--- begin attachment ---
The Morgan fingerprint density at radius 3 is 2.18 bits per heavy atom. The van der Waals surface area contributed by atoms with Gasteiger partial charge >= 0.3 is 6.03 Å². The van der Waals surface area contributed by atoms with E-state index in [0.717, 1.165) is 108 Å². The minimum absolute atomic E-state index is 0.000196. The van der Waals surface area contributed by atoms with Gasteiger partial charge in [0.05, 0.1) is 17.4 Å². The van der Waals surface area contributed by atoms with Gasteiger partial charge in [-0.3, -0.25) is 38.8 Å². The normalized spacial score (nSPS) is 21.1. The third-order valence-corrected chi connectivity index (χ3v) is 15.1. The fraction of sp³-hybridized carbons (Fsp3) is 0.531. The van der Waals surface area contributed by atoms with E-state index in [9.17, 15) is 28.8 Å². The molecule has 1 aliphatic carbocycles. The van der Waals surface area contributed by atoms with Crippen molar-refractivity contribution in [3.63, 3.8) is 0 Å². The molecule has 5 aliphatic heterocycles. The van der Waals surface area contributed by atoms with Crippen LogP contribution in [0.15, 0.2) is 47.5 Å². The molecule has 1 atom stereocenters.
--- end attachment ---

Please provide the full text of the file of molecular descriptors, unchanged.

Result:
The Morgan fingerprint density at radius 3 is 2.18 bits per heavy atom. The van der Waals surface area contributed by atoms with Gasteiger partial charge >= 0.3 is 6.03 Å². The van der Waals surface area contributed by atoms with E-state index in [0.717, 1.165) is 108 Å². The minimum absolute atomic E-state index is 0.000196. The van der Waals surface area contributed by atoms with Gasteiger partial charge in [0.05, 0.1) is 17.4 Å². The van der Waals surface area contributed by atoms with Gasteiger partial charge in [-0.3, -0.25) is 38.8 Å². The normalized spacial score (nSPS) is 21.1. The third-order valence-corrected chi connectivity index (χ3v) is 15.1. The fraction of sp³-hybridized carbons (Fsp3) is 0.531. The van der Waals surface area contributed by atoms with E-state index in [9.17, 15) is 28.8 Å². The molecule has 1 aliphatic carbocycles. The van der Waals surface area contributed by atoms with Crippen molar-refractivity contribution in [3.63, 3.8) is 0 Å². The molecule has 5 aliphatic heterocycles. The van der Waals surface area contributed by atoms with Crippen LogP contribution in [0.15, 0.2) is 47.5 Å². The molecule has 1 atom stereocenters.